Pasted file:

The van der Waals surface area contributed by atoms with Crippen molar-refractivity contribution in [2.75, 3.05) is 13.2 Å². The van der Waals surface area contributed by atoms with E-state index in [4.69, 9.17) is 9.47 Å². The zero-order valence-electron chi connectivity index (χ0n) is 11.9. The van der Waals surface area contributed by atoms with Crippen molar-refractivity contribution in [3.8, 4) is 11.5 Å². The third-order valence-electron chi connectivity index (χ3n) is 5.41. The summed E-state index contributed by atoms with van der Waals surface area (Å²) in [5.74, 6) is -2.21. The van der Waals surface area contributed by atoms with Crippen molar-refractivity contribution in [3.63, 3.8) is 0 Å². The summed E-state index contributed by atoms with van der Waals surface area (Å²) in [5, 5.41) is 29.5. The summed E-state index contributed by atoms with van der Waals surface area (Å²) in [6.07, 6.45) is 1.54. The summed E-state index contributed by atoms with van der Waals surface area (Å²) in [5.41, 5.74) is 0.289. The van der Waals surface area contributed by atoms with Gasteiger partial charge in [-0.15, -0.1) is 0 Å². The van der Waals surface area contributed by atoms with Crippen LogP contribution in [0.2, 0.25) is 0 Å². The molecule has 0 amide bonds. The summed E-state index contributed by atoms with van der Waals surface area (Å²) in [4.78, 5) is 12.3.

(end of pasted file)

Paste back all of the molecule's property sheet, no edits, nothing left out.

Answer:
The van der Waals surface area contributed by atoms with Crippen molar-refractivity contribution in [2.75, 3.05) is 13.2 Å². The van der Waals surface area contributed by atoms with E-state index in [4.69, 9.17) is 9.47 Å². The zero-order valence-electron chi connectivity index (χ0n) is 11.9. The van der Waals surface area contributed by atoms with Crippen molar-refractivity contribution in [3.8, 4) is 11.5 Å². The third-order valence-electron chi connectivity index (χ3n) is 5.41. The summed E-state index contributed by atoms with van der Waals surface area (Å²) in [5.74, 6) is -2.21. The van der Waals surface area contributed by atoms with Crippen molar-refractivity contribution in [3.63, 3.8) is 0 Å². The summed E-state index contributed by atoms with van der Waals surface area (Å²) in [5, 5.41) is 29.5. The summed E-state index contributed by atoms with van der Waals surface area (Å²) in [6.07, 6.45) is 1.54. The summed E-state index contributed by atoms with van der Waals surface area (Å²) in [5.41, 5.74) is 0.289. The van der Waals surface area contributed by atoms with Gasteiger partial charge in [-0.15, -0.1) is 0 Å². The van der Waals surface area contributed by atoms with Crippen LogP contribution in [0.2, 0.25) is 0 Å². The molecule has 0 amide bonds. The summed E-state index contributed by atoms with van der Waals surface area (Å²) in [4.78, 5) is 12.3.